Admin News

Minidoka County School District

Week of January 25-29

Statoil- Bad morning-

Upcoming Dates

January 26- Cabinet & Safety Meeting

January 26-New Admin Meeting 10:30-1:00

January 27- IBB Training 5:00 PM (DATE CHANGE)

January 28- Minidoka Technology Audit--CANCELLED

Feburary 11-IBB training for negotiations team only

February 23-IBB training

Admin Agenda January 26

Focus Areas

Please click below to take the survey. Select 4-5 areas you feel would best.


Please turn in Parent Teacher Conference Numbers to Ashley by January 29. Data collected should be by teacher. If you need the excel sheet formatted sent to you, please let Ashley know.

Student Achievement Goals

Student Achievement Goals for 2015-2016 were decided upon at the beginning of the year. However, the cut-offs for teacher evaluations were not. At the admin meeting these were briefly discussed. Please complete the rubric for your level, making sure all schools have agreed, since they must be uniform across the district. These need to be completed by January 29. If you have questions, please let Ashley know. (link below)

STAR Screening

Just a reminder for elementary schools. The STAR Screening date is 1/1-1/30. It looks like a handful of students have not been testing. Scores will be uploaded into Mileposts next Friday. Please make sure students have tested by that date.


New Interim Assessment Reports will be available starting January 19, 2016. These reports will show item level performance by target for ICAs and IABs at both the individual student level and classroom level. They are available in the ONLINE REPORTING SYSTEM (ORS) on the Portal and can be used with any Interim assessments given this year
Measurement Incorporated is now hiring teachers for summative assessment scoring during the test window. You can apply and get further information on the Portal (right side column of the home page)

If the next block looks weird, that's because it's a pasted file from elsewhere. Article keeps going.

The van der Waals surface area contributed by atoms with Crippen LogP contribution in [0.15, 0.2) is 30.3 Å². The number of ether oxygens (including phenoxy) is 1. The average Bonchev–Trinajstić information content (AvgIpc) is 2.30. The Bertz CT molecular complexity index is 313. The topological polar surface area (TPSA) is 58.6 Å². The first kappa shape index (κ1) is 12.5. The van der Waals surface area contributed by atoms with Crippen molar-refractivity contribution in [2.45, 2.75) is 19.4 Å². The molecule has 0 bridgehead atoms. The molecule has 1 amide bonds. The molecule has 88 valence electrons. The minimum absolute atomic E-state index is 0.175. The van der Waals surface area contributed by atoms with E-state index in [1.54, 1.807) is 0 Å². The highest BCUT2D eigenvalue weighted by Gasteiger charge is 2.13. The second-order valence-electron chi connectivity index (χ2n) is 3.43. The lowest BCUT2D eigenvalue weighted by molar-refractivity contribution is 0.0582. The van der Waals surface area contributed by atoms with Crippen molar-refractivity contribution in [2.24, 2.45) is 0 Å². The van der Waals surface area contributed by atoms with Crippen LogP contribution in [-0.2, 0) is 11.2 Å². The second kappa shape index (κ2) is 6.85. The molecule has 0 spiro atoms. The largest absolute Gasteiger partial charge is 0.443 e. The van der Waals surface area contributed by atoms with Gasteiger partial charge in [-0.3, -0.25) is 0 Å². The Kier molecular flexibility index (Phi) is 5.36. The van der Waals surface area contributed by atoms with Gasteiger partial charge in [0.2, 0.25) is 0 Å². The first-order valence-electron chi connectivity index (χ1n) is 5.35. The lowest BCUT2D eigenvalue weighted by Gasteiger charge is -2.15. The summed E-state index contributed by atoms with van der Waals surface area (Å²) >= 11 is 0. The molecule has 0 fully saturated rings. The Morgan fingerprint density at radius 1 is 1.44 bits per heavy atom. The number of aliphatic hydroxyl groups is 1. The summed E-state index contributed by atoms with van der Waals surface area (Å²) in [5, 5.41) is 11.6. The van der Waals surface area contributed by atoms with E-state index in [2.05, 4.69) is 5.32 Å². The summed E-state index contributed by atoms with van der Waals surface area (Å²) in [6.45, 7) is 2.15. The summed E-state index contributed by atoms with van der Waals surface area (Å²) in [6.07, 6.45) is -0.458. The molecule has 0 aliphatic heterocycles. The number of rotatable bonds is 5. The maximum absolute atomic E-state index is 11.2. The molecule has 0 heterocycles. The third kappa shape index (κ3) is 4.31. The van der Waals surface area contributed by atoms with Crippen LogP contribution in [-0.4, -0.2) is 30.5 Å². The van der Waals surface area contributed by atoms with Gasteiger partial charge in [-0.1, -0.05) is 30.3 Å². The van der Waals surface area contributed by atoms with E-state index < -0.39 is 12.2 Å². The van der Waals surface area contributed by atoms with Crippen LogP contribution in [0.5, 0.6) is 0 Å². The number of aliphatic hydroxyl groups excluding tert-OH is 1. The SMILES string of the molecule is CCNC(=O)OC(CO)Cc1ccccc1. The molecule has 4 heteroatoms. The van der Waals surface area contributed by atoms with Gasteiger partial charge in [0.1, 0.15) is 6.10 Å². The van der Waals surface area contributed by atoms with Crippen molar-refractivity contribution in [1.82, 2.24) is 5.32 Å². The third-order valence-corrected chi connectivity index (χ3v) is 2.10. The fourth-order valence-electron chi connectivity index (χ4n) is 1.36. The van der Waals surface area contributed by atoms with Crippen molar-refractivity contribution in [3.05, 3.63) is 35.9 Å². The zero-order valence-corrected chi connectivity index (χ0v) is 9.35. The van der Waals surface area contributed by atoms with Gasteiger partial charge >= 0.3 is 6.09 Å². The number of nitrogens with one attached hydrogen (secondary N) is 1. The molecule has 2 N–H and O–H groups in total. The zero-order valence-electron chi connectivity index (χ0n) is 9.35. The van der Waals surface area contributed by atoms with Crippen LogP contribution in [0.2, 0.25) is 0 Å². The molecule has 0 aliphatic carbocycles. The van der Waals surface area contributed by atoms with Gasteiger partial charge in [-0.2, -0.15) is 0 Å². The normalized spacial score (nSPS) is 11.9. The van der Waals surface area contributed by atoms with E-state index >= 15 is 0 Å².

Tip for Healthy Living

Healthy Living Tips from Dr. Oz

1. Stretch! Morning is best for an energizing yoga-based workout that includes forward bends, reaching for the ceiling and push-ups, says Dr. Oz, who devotes seven minutes to yoga every morning. It helps focus the mind and provides an adrenaline boost.

2. Take 10,000 steps. Walking elevates your mood, challenges your heart (the best way to keep it fit) and can even help reduce food cravings. Wear a pedometer and strive to take at least 10,000 steps a day, including one brisk 30-minute walk or three 10-minute walks.

3. Floss. Taking care of your teeth and gums is not only good for your mouth: Unloved gums can spread bacteria to the bloodstream and lead to inflammation and heart disease. Dr. Oz won't leave the house in the morning without flossing. He also recommends a sonic toothbrush—they do make a difference.

4. Not a fish fan? Get omega-3s from plants. The fatty acids found in cold-water fish like salmon, mackerel and herring help maintain optimal levels of HDL (good) cholesterol, and lower LDL ("bad") cholesterol. But if you're not a fish eater, pop an algae-based omega-3 supplement that contains the same omegas as fish oil.

5. Drink filtered tap water.Many people get thirst and hunger confused, causing them to snack when they're thirsty. The solution: Drink cold water—it quenches thirst, helps you feel full and keeps your body operating at full capacity.

6. Break your multivitamin in half. To get a steady supply of vitamins and minerals all day, take one-half of a multivitamin with breakfast and the other with dinner. Don't take them right before bed—the B vitamins can disrupt your sleep. If your multivitamin has less than 1,000 IU of vitamin D, take a D supplement as well—and read the label carefully to make sure it's D3, the most easily absorbed form.

7. Kick the sugar habit. White sugar and high-fructose corn syrup have almost no nutritional value, and over-consuming them increases your risk of obesity, heart disease and even depression. Carry apples, carrots and nuts with you so you're prepared when snack cravings strike. Skip energy bars and drinks—they don't provide the same sustained energy that fresh whole foods do.

8. Make television work for you. If you're going to flip on the TV, you should exercise while you watch. Dr. Oz likes to walk on a treadmill while enjoying a TV show, but working out with light (three-pound) dumbbells or even walking in place is better than simply sitting.

9. Take a nap. Getting less than seven hours' sleep at night triggers higher levels of the stress hormone cortisol, which can lead to weight gain and depression. On busy days, Dr. Oz shuts his office door and grabs a 20-minute nap. No time for that? You can get to sleep more easily at night by turning off the TV and computer at least an hour before bedtime—their bright lights can fool your body into staying awake.

10. Do Good! "One of the best ways to fight stress in your life is to do something good for someone else—an act of love or generosity."

From our sister publication, Remedy's Healthy Living, Winter 2010

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If you receive a TODOist renewal email please call Michelle to have her pay it.

2016 Idaho Threat Assessment Conference

Have a GREAT Week!